WORST FEARS

Trump as Stock Market Bogeyman

Republican U.S. presidential candidate Donald Trump shows off the size of his hands as Fox News Channel moderators Brett Baier (L) and Megyn Kelly (R) look on at the U.S. Republican presidential candidates debate in Detroit, Michigan, March 3, 2016. REUTERS/Rebecca Cook
Donald Trump may not care what others think, but stock markets do.
  • Why it matters

    Why it matters

    It’s a scary time in the deeply polarized United States, where many voters are guided by anger and frustration, and not the issues. That’s what really worries stock markets.

  • Facts

    Facts

    • Following the 14 Super Tuesday primaries, Donald Trump has built a commanding lead over the divided GOP field.
    • Some Republican conservatives are considering a third party option if Mr. Trump wins the nomination.
    • The next big test is March 15, when primaries will be held in the crucial states of Florida, Ohio, North Carolina, Missouri and Illinois.
  • Audio

    Audio

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U.S. investors understandably tend to love capitalism and its mantra of a free market. They typically hate anti-business social programs and tax increases. It’s why, in American politics, investors generally scorn free-spending Democrats and favor presidents from the ranks of fiscally-minded Republicans.

For many this assumption has come to be a stock market rule. Actually, it’s all wrong.

Since the beginning of the 20th century, the S&P 500 stock index in the United States has increased 10 percent annually on average when Democrats are in the Oval Office. With Republican presidents, according to calculations by Fidelity financial services, share prices rose by barely 2 percent a year.

“The image of Trump with his finger on the button blows my mind. ”

Lloyd Blankfein, CEO of Goldman Sachs

Pehaps the most spectacular example is the stock market boom during the eight-year presidency of Democratic President Bill Clinton, from 1992 to 2000.

European investors are also watching closely: Trends like these often carry over to European markets, which often take their cues from Wall Street.

So what can we learn from this for the 2016 U.S. presidential campaign?

Certainly, investors have other worries right now. They are afraid of an economic boom ending in China, a weakened world economy, plunging oil prices, and Great Britain possibly leaving the European Union.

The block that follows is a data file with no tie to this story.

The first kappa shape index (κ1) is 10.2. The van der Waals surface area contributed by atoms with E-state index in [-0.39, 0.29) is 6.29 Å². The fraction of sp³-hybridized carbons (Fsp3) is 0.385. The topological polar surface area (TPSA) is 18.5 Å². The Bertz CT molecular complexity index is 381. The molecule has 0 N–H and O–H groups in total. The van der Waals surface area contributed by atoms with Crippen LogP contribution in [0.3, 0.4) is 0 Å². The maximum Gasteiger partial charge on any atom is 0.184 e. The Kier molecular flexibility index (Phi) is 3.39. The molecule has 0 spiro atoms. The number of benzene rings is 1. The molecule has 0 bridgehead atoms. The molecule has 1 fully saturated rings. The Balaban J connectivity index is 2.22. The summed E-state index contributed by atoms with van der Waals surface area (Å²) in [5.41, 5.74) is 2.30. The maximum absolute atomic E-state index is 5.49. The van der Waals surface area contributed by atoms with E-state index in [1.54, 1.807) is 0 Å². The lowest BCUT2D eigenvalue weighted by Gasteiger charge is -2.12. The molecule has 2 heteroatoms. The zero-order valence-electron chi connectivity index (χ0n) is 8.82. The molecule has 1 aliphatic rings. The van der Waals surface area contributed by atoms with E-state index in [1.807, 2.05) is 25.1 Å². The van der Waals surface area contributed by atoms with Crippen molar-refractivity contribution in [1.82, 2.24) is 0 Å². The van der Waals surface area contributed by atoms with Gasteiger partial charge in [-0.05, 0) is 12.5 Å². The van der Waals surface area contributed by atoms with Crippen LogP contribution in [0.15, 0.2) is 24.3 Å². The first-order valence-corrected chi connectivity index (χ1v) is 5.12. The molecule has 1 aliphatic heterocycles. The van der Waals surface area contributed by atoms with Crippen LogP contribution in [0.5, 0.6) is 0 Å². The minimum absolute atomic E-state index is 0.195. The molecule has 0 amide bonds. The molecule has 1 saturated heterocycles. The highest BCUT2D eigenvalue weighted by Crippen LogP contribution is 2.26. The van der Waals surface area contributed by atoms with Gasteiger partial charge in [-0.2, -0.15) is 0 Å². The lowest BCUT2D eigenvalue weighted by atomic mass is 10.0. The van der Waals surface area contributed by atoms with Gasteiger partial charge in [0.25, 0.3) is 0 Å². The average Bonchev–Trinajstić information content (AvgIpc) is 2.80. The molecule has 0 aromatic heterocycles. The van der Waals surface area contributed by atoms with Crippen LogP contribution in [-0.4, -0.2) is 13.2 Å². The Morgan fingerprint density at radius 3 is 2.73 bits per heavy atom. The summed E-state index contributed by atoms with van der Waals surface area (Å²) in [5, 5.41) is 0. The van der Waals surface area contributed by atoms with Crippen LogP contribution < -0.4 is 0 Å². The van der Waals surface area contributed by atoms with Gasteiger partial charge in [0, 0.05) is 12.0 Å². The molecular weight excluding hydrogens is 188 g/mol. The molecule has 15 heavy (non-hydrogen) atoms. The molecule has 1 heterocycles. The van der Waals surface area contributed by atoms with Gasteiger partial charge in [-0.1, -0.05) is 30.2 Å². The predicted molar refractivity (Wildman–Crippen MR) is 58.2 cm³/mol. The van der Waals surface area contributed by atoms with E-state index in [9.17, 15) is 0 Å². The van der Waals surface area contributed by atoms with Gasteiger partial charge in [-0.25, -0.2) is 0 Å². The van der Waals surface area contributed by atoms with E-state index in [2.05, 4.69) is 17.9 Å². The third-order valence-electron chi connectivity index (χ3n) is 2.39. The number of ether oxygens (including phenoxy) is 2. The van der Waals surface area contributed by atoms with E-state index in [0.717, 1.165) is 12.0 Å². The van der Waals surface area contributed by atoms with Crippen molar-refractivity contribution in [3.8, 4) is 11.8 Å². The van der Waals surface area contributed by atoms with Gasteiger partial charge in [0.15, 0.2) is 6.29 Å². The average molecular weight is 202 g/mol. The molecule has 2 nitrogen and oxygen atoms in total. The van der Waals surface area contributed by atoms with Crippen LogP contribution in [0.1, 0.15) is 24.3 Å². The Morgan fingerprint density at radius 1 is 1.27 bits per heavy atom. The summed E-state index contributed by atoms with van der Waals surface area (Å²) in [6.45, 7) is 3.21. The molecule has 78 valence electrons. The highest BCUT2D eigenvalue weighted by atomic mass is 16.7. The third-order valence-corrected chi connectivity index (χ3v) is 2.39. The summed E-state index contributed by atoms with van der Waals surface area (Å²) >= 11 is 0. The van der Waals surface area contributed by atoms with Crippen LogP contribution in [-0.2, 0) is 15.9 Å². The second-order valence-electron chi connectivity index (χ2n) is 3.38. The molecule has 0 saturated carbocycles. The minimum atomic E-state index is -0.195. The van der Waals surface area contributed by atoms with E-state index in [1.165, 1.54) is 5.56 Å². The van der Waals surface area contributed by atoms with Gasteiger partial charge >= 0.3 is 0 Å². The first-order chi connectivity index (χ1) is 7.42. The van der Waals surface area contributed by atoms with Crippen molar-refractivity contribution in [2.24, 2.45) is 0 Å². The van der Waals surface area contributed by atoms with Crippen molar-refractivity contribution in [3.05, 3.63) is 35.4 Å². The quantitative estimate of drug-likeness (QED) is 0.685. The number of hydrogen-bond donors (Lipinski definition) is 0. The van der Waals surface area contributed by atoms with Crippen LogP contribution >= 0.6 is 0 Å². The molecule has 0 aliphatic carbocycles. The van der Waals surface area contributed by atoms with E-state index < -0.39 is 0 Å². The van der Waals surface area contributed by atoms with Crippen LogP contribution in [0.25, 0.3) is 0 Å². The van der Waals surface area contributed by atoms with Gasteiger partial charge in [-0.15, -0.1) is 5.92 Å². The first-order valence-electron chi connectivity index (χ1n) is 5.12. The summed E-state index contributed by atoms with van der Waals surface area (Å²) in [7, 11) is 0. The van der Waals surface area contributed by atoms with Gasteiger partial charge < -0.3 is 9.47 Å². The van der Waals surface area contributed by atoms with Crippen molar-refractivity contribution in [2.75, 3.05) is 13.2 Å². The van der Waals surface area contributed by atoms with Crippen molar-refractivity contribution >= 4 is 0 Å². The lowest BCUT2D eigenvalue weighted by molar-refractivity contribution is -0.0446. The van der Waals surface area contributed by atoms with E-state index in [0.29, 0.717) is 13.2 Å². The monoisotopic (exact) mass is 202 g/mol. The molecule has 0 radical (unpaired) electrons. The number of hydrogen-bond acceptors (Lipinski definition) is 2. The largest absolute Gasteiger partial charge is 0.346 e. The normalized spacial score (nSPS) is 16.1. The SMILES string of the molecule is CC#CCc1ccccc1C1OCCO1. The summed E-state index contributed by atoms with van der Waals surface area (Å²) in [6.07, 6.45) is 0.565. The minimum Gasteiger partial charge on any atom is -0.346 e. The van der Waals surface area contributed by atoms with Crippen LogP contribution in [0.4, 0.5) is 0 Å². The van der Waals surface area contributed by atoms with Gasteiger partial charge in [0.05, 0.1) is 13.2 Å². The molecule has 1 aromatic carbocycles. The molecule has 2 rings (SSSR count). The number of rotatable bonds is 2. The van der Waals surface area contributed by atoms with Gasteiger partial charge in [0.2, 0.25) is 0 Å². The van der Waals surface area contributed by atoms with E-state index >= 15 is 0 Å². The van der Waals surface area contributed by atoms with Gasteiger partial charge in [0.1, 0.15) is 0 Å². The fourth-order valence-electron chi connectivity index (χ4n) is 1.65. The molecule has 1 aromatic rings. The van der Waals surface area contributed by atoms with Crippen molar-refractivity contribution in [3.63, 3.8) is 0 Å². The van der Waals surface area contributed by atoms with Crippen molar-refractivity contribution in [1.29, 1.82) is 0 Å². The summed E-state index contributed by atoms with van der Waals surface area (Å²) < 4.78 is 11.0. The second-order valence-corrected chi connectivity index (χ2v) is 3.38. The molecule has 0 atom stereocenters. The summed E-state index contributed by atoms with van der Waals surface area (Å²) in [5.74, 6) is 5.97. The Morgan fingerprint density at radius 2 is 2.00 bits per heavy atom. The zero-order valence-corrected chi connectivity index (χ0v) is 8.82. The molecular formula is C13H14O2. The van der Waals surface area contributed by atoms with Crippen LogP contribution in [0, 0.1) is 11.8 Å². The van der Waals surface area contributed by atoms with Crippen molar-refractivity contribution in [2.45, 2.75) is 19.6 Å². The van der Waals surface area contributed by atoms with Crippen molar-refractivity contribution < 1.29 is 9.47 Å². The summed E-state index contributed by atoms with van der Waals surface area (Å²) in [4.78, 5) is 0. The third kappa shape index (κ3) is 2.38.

But ever since Super Tuesday this week, primaries in 14 states have added another factor that makes investors nervous. It’s not about the most likely Democratic candidate, Hillary Clinton, possibly moving into the White House. It’s about Republican front-runner Donald Trump, the real estate mogul, TV personality and angry political outsider.

“The image of Trump with his finger on the button blows my mind,” said Lloyd Blankfein, chief executive and chairman of the investment banking giant Goldman Sachs.

Mr. Blankfein was referring to the possibility that Mr. Trump will go on to win the GOP nomination and presidency — at which point he not only could help decide U.S. tax policy, but also deploy nuclear missiles.

The times when few analysts believed the impulsive 69-year old billionaire could be the Republican nominee are over. Those who still laugh at Mr. Trump as a fringe candidate, with no chance against Ms. Clinton, are mistaken.

But what makes him popular with many Americans is what made him unpopular with banks and investment houses. Mr. Trump, despite being the Republican candidate, castigates huge salaries for executives and demands higher taxes for hedge funds.

 

Hillary Clinton vs. Donald Trump-poll voter survey 01

 

For him, Wall Street investors are bloodsuckers. Most of all, the angry populist has taken aim at little-loved hedge-fund managers. Under the present system, Mr. Trump rails, they could even get away with murder.

There’s a saying in German finance that the political stock market has a short lifespan — meaning that the influence of politics on share prices is only temporary. Because in the long run, it is hard facts like company profits, interest rate decisions and economic data that drive stock prices.

But it is also true that what trading floor brokers fear most is uncertainty. The greater it is, the harder it is to speculate and win.

Mr. Trump’s campaign isn’t the real problem, since the laws of tomorrow are likely to have very little in common with his populist threats and vociferous promises today.

What is far more terrifying to investors are Mr. Trump’s bizarre and unpredictable changes in direction between socialism, capitalism, anarchy and isolationism.

Mr. Trump alternates between calling for punitive tariffs on Chinese imports, cutting the top personal income tax rate from 40 percent to 25 percent, and new taxes for stock brokers. He says he will build a 1,933 mile-long wall along the Mexican border and deport more than 10 million immigrants who, as a rule, work in low-wage jobs that few Americans want.

Financial markets are usually suspicious of higher taxes for companies and consumers, including the kinds of health care reforms that many Democrats support and President Barack Obama pushed through during his presidency. But they are much more alarmed at fear-mongering by Donald Trump against everything foreign – and against immigrants who once made America strong.

The history of stock markets certainly doesn’t guarantee that a future Republican president will lead to a tumble in share prices. But the prospect does seem to be getting more real with each day that brings Donald Trump closer the White House.

 

To contact the author: sommer@handelsblatt.com 

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